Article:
Varsha Rathod, another field staff at Chaitanya WISE in Maheshwar, approaches life with childlike innocence, often disregarding the potential consequences of her actions. She got married at an early age, driven by a desire for a fairy-tale ending, but soon found herself disillusioned by the reality of marriage. Her happily ever after only demanded for some love, care and respect which she couldn’t find in her marriage.

Varsha shares that her work with Chaitanya WISE has been transformative. She speaks of feeling valued and supported by the women in the community, experiencing a level of respect and care she never imagined. Varsha finds her empowerment in the regard she receives from the women in her community; her work has become her passion today which fulfils her emotional needs as well. I see Varsha empowered when she smiles and walks with pride in her community calling them her family.

“Didi mujhe kaam ka itna shauk nahi hai, bahut bhag daud ho jaati hai. Par mahilaon se jo pyaar milta hai uske aage sab jayaz hai. Jab mein field par jaati hun toh sab mahilaye mujhe ek sammaan ke saath dekhte hai, jo mene kabhi pehle mehsoos nahi kiya hai” (I am not very fond of working, it is stressful. But the love i receive from the women in the bargain makes it all worth it. Women look up to me with respect, this is something i have never experienced before)

Varsha while driving me off to a field 20km away from our office in a peak day time during summers of Maheshwar

The Sense Of Responsibility

Laxmi Chanda, another member of WEN group, is a bold and upfront woman. She consistently advocates for herself and asserts her rights without hesitation. Laxmi plays a crucial role in securing financial stability for her family, offering unwavering support to her husband. Hailing from a traditional joint family background, she resides with a family of over fifteen members, yet effortlessly manages household duties while shouldering professional responsibilities. Laxmi views her work a responsibility, relishing the opportunity to choose and fulfil them according to her own preferences.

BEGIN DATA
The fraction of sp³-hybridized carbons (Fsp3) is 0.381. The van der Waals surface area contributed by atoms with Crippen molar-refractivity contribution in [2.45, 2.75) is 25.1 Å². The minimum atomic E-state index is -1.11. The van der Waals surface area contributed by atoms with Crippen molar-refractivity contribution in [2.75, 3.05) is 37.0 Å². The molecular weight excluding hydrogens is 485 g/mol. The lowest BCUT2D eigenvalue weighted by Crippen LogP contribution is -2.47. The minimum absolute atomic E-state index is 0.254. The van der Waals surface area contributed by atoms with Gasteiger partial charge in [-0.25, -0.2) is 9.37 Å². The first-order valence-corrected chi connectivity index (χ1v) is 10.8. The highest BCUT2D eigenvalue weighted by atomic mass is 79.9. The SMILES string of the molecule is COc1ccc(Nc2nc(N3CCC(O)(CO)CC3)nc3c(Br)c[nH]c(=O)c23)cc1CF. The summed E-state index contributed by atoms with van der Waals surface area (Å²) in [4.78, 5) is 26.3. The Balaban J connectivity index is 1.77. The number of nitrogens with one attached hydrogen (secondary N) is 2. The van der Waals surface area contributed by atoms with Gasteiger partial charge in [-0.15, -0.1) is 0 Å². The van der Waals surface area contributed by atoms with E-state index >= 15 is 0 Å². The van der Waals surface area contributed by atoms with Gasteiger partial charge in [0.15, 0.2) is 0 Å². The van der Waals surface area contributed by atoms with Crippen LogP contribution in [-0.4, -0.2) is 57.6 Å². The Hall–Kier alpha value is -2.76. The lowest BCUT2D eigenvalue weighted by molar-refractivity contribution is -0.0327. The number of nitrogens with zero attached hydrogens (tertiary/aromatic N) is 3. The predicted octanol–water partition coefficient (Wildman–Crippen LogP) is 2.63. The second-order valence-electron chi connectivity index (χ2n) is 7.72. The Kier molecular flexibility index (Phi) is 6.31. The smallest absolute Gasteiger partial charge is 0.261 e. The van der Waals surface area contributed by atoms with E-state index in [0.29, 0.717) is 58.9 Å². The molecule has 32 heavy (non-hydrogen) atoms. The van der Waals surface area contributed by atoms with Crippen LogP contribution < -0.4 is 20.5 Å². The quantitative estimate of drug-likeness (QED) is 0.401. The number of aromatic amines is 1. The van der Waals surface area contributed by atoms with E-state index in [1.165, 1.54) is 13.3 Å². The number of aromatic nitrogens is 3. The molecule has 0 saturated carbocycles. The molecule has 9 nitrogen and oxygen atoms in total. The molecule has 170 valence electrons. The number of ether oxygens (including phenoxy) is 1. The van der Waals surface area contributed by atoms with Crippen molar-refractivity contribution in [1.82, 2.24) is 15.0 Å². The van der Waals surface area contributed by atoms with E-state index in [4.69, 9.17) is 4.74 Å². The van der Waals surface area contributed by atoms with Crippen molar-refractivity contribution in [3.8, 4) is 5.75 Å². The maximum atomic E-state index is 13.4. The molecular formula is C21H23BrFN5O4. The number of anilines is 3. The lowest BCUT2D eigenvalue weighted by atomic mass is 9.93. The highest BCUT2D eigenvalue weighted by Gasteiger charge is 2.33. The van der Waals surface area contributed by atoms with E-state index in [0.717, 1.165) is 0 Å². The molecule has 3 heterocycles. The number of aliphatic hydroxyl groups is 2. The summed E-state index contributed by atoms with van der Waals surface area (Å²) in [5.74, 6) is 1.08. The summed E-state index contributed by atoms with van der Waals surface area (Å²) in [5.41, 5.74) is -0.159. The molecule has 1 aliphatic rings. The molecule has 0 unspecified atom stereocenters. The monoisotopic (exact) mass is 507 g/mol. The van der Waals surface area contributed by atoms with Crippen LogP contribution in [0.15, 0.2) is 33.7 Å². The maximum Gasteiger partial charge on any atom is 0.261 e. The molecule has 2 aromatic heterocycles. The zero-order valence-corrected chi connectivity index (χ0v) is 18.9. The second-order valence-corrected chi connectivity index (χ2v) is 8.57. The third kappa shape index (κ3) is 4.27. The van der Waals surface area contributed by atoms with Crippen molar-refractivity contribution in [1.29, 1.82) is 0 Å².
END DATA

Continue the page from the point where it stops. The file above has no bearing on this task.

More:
For her, empowerment lies in recognizing and balancing both self-selected and obligatory responsibilities, thereby crafting a life that harmonises personal and societal expectations.

5 women surround a table and do tailoring work on it. They are all smiling.
WEN members working at the Kalamaitri Women Resource Centre in Maheshwar

Yet it is very confusing to define empowerment. We all might have not crossed the finishing line, and most of us might not even be close to it, but equity lies in the question that did we all have the same starting points?


When I think back to my starting point, I remember that I was able to go to school and wasn’t forced into marriage at the age of 12 or 15. I was free to travel anywhere in the country for my studies. Do I think I’m very close to the finish line?

No, again!

But I don’t feel any different from these women because getting restrained, no matter the reason, feels the same. And fighting against, no matter the cause, feels the same. So, maybe, empowerment is just garnering power over anything which has never been righteously provided to one. It can start from just making food of your own choice for everyone in the household to building an organisation of your own in the business world.

4 persons facing the camera and wearing fashionable clothes, on a stage. There is a lot of spotlight on them
Kalpana Pant (centre), my mentor and director of the institutions mentioned in this piece; along with a Kalamaitri member (next to her), flanked by two models from a fashion show in Indore, 2022